Testing Times

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02 March, 2022

John Bennett

In a recent article in The Times Newspaper urges people to get their eyes tested. Looking after our eyes is vital, especially as we get older. Regular check ups are recommended to ensure there is no risk of glaucoma or detached retina.

Glaucoma is caused by the death of cells causing visual field pattern loss. It is the cause of blindness, particularly with age. It is a major cause of blindness across the world. There is no cure, but it can be controlled. Patients must have regular eye examinations. The NHS recommends an eye test at least every 2 years, if at a higher risk of glaucoma, for example, if a close relative suffers from it. The tests should include the following:

  • Pressure tests. This is often referred to as interocular pressure test. The test is relatively straight forward. A instrument is used to puff air against the eye, or the optometrist may apply some an aesthetic and dye to the surface of the eye. A light will be shone into the eye and a tonometer will touch the eye to test the pressure.
  • They eye should be examined using a Gonioscopy to check how fluid drains out of your eye, which will help identify the type of glaucoma.
  • A Visual field test should be carried out to assess the edges of vision, sometimes by the use of light spots being displayed with the patient being asked to press a button to indicate which ones can be seen. Peripheral vision is often the first area to be affected.
  • Optic nerve assessment. Eyedrops will be used to enlarge the pupils so the eyes can be examined using. a slit lamp (a microscope with a bright light)

If the readings are abnormal or there is cause for concern there should be a referral to a specialist eye doctor, an ophthalmologist for further tests who can then advise on treatment.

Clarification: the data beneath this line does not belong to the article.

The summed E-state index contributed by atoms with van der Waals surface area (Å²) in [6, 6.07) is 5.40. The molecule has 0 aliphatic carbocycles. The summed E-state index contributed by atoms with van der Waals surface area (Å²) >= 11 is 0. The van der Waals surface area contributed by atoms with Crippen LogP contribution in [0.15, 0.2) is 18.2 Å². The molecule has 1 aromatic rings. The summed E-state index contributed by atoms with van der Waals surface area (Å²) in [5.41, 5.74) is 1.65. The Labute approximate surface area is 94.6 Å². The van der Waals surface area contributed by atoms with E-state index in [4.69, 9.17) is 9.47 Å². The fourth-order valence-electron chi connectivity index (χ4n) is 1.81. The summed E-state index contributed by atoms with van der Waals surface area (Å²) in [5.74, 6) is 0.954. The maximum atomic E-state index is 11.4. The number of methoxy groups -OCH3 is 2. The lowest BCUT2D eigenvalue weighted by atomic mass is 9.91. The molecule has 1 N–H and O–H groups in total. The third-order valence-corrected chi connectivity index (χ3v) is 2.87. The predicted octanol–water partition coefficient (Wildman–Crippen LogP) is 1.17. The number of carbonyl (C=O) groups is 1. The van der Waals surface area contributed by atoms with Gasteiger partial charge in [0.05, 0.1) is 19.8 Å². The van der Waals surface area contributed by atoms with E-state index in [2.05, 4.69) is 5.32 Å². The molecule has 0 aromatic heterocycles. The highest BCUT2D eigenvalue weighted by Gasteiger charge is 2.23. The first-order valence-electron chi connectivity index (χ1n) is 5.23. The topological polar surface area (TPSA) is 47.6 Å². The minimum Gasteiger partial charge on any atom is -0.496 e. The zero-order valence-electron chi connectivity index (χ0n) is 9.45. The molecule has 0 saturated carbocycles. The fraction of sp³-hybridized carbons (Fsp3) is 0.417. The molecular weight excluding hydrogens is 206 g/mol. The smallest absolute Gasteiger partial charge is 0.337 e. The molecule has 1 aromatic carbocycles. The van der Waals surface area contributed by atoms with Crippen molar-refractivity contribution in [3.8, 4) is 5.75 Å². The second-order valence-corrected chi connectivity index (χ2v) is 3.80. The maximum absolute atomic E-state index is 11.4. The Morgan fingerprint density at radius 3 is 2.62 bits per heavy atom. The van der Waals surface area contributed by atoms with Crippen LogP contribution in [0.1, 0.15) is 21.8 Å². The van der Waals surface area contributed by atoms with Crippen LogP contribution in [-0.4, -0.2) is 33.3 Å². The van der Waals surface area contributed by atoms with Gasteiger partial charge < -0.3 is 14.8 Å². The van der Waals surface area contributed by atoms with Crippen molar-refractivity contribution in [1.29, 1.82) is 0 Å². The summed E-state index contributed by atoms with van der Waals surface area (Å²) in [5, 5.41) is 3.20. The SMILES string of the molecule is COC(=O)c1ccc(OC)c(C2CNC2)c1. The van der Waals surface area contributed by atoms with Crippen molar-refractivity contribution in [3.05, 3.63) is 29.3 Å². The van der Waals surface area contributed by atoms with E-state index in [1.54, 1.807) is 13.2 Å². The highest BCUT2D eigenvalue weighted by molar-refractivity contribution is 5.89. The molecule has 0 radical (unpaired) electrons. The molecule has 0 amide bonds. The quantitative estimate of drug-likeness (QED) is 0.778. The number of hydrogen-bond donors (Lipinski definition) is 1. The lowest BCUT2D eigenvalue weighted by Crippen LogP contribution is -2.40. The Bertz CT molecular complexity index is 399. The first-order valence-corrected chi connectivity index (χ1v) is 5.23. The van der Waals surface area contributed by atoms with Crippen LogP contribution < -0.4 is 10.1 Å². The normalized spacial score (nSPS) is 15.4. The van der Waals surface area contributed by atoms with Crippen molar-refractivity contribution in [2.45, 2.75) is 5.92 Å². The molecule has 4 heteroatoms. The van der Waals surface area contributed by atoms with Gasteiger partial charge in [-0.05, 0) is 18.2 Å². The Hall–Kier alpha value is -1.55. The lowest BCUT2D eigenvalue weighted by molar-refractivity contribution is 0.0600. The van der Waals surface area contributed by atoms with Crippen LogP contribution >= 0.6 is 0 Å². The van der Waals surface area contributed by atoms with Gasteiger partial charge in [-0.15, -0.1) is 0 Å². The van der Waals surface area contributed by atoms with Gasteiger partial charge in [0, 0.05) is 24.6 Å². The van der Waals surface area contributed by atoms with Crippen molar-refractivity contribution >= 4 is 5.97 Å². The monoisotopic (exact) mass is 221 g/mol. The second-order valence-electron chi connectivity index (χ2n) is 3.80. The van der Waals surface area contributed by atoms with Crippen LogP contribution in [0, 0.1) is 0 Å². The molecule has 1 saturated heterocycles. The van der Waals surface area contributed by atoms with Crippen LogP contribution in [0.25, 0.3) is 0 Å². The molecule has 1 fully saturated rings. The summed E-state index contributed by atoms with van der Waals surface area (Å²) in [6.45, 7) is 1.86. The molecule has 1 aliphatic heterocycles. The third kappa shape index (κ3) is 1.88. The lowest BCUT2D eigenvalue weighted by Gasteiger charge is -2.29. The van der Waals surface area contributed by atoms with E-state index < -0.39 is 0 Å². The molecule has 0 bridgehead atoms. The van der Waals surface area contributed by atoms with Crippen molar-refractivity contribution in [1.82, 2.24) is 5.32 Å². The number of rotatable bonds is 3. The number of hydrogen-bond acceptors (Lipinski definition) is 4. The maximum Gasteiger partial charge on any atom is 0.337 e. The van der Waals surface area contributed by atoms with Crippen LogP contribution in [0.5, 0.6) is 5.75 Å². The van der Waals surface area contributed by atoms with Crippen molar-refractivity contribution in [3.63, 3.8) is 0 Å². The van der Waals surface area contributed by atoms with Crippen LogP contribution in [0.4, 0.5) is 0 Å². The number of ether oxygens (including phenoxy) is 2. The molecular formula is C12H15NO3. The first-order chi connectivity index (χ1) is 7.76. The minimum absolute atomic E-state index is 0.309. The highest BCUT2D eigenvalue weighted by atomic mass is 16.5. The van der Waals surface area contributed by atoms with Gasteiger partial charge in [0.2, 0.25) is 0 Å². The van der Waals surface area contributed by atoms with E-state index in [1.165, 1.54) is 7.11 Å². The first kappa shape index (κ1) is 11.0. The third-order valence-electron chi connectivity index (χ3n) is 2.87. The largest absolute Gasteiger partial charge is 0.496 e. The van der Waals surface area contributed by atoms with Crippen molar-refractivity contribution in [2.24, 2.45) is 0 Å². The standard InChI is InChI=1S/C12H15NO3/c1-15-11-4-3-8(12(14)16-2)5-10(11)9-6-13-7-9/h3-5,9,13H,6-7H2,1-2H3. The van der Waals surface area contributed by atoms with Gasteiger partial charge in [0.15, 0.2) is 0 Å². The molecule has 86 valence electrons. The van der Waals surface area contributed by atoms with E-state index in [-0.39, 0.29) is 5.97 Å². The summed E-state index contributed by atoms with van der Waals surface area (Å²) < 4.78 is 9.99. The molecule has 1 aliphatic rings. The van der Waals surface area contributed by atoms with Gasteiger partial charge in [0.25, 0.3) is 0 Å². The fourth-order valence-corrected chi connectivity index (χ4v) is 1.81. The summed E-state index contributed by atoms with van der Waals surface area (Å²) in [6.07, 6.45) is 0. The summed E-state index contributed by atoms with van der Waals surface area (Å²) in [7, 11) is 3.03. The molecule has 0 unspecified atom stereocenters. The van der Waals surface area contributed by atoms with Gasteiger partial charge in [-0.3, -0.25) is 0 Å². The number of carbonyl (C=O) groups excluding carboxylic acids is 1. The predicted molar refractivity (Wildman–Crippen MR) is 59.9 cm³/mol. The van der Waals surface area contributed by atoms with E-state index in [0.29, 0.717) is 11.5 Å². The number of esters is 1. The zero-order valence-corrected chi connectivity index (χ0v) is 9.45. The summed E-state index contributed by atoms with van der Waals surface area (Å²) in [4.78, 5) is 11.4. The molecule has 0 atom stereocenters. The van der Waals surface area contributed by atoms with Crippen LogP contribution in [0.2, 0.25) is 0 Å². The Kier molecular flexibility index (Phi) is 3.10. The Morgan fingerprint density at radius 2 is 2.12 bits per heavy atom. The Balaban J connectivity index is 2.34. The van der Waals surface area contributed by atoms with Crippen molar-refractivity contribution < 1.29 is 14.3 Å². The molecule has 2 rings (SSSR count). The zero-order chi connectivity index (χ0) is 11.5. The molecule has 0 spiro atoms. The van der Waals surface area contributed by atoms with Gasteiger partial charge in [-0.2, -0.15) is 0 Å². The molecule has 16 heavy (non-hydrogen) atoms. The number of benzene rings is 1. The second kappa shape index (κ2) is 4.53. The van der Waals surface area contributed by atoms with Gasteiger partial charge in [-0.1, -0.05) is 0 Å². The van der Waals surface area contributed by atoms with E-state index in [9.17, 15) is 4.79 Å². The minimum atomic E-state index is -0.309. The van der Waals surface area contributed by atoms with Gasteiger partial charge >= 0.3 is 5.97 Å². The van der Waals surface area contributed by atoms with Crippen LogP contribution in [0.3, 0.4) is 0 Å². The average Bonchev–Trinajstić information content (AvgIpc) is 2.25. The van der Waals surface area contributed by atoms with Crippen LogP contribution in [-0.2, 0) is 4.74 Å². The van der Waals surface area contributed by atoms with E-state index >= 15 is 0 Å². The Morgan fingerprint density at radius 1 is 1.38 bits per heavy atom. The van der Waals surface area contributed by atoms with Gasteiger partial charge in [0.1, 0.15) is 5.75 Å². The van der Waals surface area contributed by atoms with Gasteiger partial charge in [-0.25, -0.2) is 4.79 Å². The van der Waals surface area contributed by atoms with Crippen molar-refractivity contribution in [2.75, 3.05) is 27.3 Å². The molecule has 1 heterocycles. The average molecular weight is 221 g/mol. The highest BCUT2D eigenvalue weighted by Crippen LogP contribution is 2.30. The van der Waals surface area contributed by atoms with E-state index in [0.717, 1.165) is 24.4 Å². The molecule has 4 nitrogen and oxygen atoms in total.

Any delay in checkups, failing to follow up or failing to recognize the signs of glaucoma can have a devastating effect on an individual's sight. The optic nerve can be damaged by prolonged high pressures in the eye.

Detached retina

A detached retina occurs when the layer at the back of the eye breaks away. It often causes floaters to suddenly appear or flashes of light. The feeling of a curtain or shadow moving across the eye or vision suddenly becomes blurred. It is usually caused by changes to the jelly inside your eye, which can happen as you get older. There are increased risks if you are short-sighted, have had previous surgery, an eye injury or a family history of retinal detachment.

This can be a medical emergency and you need to be treated quickly, usually by injecting of oil into the eye to help push the retina back on. The sooner the treatment the better the outcome.

Any delay in checkups, failing to follow up, give safety net advice on what to do if symptoms fail to improve or get worse. Failing to recognise the signs of a detached retina can have a devastating effect on an individual's sight.

For more information contact John Bennett in our Clinical Negligence department via email or phone on 01254 872111. Alternatively send any question through to Forbes Solicitors via our online Contact Form.

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